by Barbora Batokova • March 7, 2021 • Updated July 2, 2022
Artomyces pyxidatus, also known as the crown-tipped coral, is part of coral (clavarioid) fungi, which groups together all fungi that create upright branches as their fruiting bodies. This group is based solely in this single morphological characteristic, because it contains many different genera that are completely unrelated in terms of micromorphological, ecological, and DNA characteristics.
It has delicate fruit bodies that are highly branched and look like tiny candelabras. It grows in North America and Europe on decaying hardwood logs, usually in the spring time. The best part? They are edible!
- Taxonomic History
- Similar Species
- Edibility and Taste
- Medicinal Properties
- ID Table
The specific epithet pyxidatus, means “box-like,” referring to the boxlike (pyxidate) branch tips. Pyxidate means “resembling or constituting a pyxidium,” which is a seed capsule that splits open so that the top comes off like the lid of a box. I haven’t been able to find anything about Artomyces so if you know, let me know!
Over 220 years ago, in 1794, (when mycology was barely in its humble beginnings and the kingdom of fungi didn't even exist yet)1, the Dutch mycologist Christiaan Hendrik Persoon named this mushroom Clavicorona pyxidata. Back then, the classification of fungi was mostly based on morphological characteristics, so in 1981, Swiss mycologist Walter Jülich suggested a new genus Artomyces, because the morphological differences were too significant from other Clavicorona species.2
Artomyces pyxidatus growing on a decaying log.
A. pyxidatus is saprobic and one of the few coral fungi that fruit on wood, which makes it fairly easy to identify.5 While most other coral fungi are also saprobic, they often appear terrestrial, because they grow on decaying organic matter such as woodland leaf litter or mossy grassland. It grows alone or gregariously on the dead wood of hardwoods, preferring the wood of aspens, poplars, tulip trees, willows, and maples.2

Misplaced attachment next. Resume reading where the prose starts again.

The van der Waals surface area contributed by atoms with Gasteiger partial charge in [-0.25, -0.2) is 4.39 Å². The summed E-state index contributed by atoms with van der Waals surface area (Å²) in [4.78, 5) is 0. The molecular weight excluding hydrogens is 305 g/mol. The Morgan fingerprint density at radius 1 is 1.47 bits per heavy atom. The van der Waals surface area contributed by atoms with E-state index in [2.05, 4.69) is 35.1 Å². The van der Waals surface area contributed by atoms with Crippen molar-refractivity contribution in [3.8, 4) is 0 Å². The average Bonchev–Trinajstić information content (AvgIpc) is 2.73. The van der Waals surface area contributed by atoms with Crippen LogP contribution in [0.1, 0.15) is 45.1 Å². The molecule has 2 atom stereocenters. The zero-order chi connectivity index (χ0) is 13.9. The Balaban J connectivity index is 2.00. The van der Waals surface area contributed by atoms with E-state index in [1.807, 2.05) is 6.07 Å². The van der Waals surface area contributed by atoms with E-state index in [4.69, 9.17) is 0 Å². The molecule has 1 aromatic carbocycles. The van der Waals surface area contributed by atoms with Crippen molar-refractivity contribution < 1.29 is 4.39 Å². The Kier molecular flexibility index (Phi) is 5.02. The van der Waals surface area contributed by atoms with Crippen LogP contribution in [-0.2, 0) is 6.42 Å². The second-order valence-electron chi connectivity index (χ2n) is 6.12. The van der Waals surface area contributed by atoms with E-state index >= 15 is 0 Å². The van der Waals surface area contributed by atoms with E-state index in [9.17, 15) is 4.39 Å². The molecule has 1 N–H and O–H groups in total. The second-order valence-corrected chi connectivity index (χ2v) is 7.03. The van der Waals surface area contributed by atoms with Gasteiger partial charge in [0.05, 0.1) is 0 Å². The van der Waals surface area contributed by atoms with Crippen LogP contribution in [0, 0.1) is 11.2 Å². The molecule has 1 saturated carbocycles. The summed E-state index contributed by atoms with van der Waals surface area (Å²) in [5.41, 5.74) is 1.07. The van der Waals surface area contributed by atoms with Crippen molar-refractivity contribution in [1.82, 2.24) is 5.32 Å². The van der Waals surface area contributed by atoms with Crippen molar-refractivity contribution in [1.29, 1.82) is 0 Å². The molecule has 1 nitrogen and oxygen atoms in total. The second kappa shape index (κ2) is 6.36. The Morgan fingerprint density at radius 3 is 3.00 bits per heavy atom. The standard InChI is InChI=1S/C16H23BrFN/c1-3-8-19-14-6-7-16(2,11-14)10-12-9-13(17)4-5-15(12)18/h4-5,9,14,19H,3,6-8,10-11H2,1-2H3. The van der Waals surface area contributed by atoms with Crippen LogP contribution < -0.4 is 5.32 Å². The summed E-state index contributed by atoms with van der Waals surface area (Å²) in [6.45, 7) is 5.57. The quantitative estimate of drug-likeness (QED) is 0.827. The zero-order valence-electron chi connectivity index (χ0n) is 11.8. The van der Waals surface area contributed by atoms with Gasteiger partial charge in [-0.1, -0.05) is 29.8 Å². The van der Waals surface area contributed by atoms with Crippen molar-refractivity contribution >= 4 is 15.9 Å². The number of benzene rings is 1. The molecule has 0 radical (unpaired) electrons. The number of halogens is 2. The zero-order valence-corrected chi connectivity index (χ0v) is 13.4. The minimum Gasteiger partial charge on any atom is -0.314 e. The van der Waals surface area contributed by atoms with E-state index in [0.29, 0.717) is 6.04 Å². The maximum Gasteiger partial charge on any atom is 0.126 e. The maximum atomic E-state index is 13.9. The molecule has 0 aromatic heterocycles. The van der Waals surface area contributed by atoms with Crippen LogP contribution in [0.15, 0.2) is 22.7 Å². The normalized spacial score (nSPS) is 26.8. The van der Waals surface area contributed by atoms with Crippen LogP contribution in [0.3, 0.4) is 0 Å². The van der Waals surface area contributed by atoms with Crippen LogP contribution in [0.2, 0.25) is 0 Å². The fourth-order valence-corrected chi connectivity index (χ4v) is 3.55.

On closer examination, you can see the tiny crowns created by 3-6 points at the end of each tip. As it mushroom ages, the tips turn brown which you can see in the bottom left.
A. pyxidatus has whitish to pale yellowish branches that end in tiny crowns, creating a tiny cup-like depression surrounded by 3-6 points.2 These points can get brownish as the mushroom matures. Each mushroom has multiple crowned branches that arise from a single stalk-like base from a decaying log of hardwood trees. The brown stipe is short and up to 3 mm thick, often covered in hyphal bundles, making it look fuzzy (see photo below). The overall structure is 4-13 cm high and 2-10 cm wide, but when multiple fruitbodies grow near each other, you can find a whole log covered in them. The white flesh is tough but pliable.
Growing in the spring, summer, and fall, the edible crown-tipped coral fungus is a widely distributed mushroom on the East Coast of the United States, but it's rare on the West Coast. I have found this mushroom many times in Pennsylvania, but never in the Czech Republic, though I know it does grow abundantly there as well.
This coral fungus appears widely in North America, most often east of the Rocky Mountains and in Mexico, but rarely on the West Coast.2 In mainland Europe it is widespread but not common, mainly found in central and northern parts, with records stretching from France to the Czech Republic and north to Finnish Lappland.3 It is widely reported from eastern Russia as well. In Britain, it was first recorded in 2011, almost 116 years after its previous reliable report, which was a collection by mycologist Carleton Reale on Oct. 20, 1886.3
The three most likely lookalikes Ramaria formosa, Ramaria eumorpha / corrugata / invalii and Ramaria stricta.9